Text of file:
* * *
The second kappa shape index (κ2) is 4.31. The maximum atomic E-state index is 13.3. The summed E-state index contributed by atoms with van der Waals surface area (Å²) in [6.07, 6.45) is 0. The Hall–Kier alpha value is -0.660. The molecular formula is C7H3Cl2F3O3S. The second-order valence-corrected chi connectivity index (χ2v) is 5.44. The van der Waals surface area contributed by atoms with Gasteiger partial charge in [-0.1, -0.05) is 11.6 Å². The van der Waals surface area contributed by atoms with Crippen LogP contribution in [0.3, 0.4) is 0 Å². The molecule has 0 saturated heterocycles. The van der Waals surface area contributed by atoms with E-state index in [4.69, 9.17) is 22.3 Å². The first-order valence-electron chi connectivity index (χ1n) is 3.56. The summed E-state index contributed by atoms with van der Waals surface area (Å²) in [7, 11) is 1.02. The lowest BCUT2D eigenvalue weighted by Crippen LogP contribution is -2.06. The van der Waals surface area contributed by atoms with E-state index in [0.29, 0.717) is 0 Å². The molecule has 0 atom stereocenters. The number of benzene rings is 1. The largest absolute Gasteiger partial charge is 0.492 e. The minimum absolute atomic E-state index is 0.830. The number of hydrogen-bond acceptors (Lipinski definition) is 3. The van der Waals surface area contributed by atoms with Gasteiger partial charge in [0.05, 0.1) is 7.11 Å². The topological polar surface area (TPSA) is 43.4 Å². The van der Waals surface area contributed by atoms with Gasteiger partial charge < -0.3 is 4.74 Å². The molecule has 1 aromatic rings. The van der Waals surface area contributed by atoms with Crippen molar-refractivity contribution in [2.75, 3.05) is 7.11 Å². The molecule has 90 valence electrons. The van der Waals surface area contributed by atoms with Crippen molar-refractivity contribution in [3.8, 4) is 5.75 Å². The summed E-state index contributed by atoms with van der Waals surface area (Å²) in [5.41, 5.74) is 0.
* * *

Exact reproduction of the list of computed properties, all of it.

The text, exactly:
The second kappa shape index (κ2) is 4.31. The maximum atomic E-state index is 13.3. The summed E-state index contributed by atoms with van der Waals surface area (Å²) in [6.07, 6.45) is 0. The Hall–Kier alpha value is -0.660. The molecular formula is C7H3Cl2F3O3S. The second-order valence-corrected chi connectivity index (χ2v) is 5.44. The van der Waals surface area contributed by atoms with Gasteiger partial charge in [-0.1, -0.05) is 11.6 Å². The van der Waals surface area contributed by atoms with Crippen LogP contribution in [0.3, 0.4) is 0 Å². The molecule has 0 saturated heterocycles. The van der Waals surface area contributed by atoms with E-state index in [4.69, 9.17) is 22.3 Å². The first-order valence-electron chi connectivity index (χ1n) is 3.56. The summed E-state index contributed by atoms with van der Waals surface area (Å²) in [7, 11) is 1.02. The lowest BCUT2D eigenvalue weighted by Crippen LogP contribution is -2.06. The van der Waals surface area contributed by atoms with E-state index in [0.29, 0.717) is 0 Å². The molecule has 0 atom stereocenters. The number of benzene rings is 1. The largest absolute Gasteiger partial charge is 0.492 e. The minimum absolute atomic E-state index is 0.830. The number of hydrogen-bond acceptors (Lipinski definition) is 3. The van der Waals surface area contributed by atoms with Gasteiger partial charge in [0.05, 0.1) is 7.11 Å². The topological polar surface area (TPSA) is 43.4 Å². The van der Waals surface area contributed by atoms with Gasteiger partial charge < -0.3 is 4.74 Å². The molecule has 1 aromatic rings. The van der Waals surface area contributed by atoms with Crippen molar-refractivity contribution in [2.75, 3.05) is 7.11 Å². The molecule has 90 valence electrons. The van der Waals surface area contributed by atoms with Crippen molar-refractivity contribution in [3.8, 4) is 5.75 Å². The summed E-state index contributed by atoms with van der Waals surface area (Å²) in [5.41, 5.74) is 0.